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Where's the Ring? WE TV Takes the Stigma Out of Shacking Up

Pink curtains and closets full of empty beer cans just don't seem to mix.  Can slovenly men and obsessive-compulsive women ever get along? 


In the series She's Moving In, which premiered on the Women's Entertainment television channel on July 21, a team of interior decorators help young couples arrange living spaces both parties can live with.   


All very entertaining, but where's the marriage license? 


She's Moving In profiles cohabiting couples in their 20s.  The couples are “hip” and funny, and they do finally learn to live together, but it's a life where the traditional family has no place.   The idea of marriage, or even long-term commitment, never comes up.   


WE's Web site claims the company is trying to “empower” women to reach their “full potential.”   Is living together a goal young women should be shooting for?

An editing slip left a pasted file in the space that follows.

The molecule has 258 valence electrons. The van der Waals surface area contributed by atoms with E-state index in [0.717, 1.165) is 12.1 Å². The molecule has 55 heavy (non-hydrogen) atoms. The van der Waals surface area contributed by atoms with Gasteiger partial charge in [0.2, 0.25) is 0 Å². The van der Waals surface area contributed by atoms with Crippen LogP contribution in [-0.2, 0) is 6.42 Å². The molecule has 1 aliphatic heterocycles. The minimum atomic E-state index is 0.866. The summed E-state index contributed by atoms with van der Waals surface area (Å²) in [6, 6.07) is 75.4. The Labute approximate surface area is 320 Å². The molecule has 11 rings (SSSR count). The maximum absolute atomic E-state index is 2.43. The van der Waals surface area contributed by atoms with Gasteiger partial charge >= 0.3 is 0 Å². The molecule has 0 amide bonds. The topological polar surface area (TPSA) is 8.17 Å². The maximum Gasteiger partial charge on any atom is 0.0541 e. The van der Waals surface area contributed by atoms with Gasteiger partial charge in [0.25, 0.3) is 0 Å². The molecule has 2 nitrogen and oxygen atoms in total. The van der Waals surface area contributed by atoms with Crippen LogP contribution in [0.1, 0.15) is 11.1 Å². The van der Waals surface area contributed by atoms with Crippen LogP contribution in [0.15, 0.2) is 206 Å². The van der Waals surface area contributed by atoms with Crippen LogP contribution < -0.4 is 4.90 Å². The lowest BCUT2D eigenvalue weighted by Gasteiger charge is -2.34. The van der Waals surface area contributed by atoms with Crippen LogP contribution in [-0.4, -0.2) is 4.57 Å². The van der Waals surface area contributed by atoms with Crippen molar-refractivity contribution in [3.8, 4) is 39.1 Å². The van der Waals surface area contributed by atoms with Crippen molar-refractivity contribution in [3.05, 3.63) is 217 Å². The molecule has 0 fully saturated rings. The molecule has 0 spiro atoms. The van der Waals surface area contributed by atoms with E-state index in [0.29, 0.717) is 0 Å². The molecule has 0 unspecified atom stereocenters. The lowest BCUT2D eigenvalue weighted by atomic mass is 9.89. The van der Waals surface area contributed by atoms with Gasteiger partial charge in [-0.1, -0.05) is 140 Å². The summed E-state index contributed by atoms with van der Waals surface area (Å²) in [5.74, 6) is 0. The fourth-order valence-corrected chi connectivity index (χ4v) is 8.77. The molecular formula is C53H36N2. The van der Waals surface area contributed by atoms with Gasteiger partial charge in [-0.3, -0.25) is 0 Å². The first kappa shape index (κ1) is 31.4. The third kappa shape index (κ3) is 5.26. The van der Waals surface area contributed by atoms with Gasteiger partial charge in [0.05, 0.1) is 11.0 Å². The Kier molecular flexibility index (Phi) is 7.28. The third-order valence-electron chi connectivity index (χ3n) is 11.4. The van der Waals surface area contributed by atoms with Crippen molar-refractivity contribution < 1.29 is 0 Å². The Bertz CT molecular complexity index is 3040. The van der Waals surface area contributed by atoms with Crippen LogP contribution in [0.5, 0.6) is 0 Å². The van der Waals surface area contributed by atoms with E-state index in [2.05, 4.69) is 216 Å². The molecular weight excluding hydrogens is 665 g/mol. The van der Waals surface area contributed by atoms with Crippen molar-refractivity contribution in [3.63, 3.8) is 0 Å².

Cohabitation is a poor bet for most women.  According to Focus on the Family's Web site, living together is a precarious arrangement for anyone involved:  “Statistics indicate that 40 percent of couples who live together break up before they marry. Research also shows that living together is correlated with a greater likelihood of unhappiness and domestic violence, as well as lower levels of satisfaction in the relationship.”


A WE press release says “Moving in together can make or break a relationship, and combining your personal belongings always makes for a true battle of the sexes!”  The very premise of this show depends upon the unstable nature of cohabitation.  Either person could walk away at any time. 


As funny as it is to watch a “guy who won't give up his drumming set and his girlfriend who will not let go of her bright pink sheer curtains, there's also the depressing element of knowing their relationship might not make it.  Doesn't WE realize newly-married couples have to go through the same conflicts?


She's Moving In may have a droll twist, but the show turns what might have been a wry inquiry into gender differences into yet another media assault on the family. 


Colleen Raezler is a research assistant and David Niedrauer is an intern at the Culture and Media Institute, a division of the Media Research Center.